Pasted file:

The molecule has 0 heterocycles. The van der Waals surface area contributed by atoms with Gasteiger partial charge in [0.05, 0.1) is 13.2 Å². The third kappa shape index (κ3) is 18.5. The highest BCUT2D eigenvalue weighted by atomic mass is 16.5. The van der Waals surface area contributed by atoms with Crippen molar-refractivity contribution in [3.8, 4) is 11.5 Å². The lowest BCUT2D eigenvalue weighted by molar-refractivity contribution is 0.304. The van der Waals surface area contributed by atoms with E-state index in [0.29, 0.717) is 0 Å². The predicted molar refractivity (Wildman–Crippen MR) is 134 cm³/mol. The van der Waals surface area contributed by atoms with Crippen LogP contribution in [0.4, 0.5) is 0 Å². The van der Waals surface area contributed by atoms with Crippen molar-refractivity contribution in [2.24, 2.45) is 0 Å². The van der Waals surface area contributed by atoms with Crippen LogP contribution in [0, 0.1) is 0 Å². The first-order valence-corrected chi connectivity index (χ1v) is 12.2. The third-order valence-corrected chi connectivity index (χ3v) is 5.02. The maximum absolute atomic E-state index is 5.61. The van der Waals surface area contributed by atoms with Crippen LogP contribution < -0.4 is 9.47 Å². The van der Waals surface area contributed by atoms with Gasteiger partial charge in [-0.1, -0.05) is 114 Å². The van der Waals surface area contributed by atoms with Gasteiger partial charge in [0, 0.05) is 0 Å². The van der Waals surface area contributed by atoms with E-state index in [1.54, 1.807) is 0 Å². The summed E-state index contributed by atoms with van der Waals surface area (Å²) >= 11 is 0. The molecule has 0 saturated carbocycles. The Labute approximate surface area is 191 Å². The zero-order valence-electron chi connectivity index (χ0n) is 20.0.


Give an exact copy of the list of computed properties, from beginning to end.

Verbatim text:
The molecule has 0 heterocycles. The van der Waals surface area contributed by atoms with Gasteiger partial charge in [0.05, 0.1) is 13.2 Å². The third kappa shape index (κ3) is 18.5. The highest BCUT2D eigenvalue weighted by atomic mass is 16.5. The van der Waals surface area contributed by atoms with Crippen molar-refractivity contribution in [3.8, 4) is 11.5 Å². The lowest BCUT2D eigenvalue weighted by molar-refractivity contribution is 0.304. The van der Waals surface area contributed by atoms with E-state index in [0.29, 0.717) is 0 Å². The predicted molar refractivity (Wildman–Crippen MR) is 134 cm³/mol. The van der Waals surface area contributed by atoms with Crippen LogP contribution in [0.4, 0.5) is 0 Å². The van der Waals surface area contributed by atoms with Crippen molar-refractivity contribution in [2.24, 2.45) is 0 Å². The van der Waals surface area contributed by atoms with Crippen LogP contribution in [0, 0.1) is 0 Å². The first-order valence-corrected chi connectivity index (χ1v) is 12.2. The third-order valence-corrected chi connectivity index (χ3v) is 5.02. The maximum absolute atomic E-state index is 5.61. The van der Waals surface area contributed by atoms with Crippen LogP contribution < -0.4 is 9.47 Å². The van der Waals surface area contributed by atoms with Gasteiger partial charge in [-0.1, -0.05) is 114 Å². The van der Waals surface area contributed by atoms with Gasteiger partial charge in [0, 0.05) is 0 Å². The van der Waals surface area contributed by atoms with E-state index in [1.54, 1.807) is 0 Å². The summed E-state index contributed by atoms with van der Waals surface area (Å²) >= 11 is 0. The molecule has 0 saturated carbocycles. The Labute approximate surface area is 191 Å². The zero-order valence-electron chi connectivity index (χ0n) is 20.0.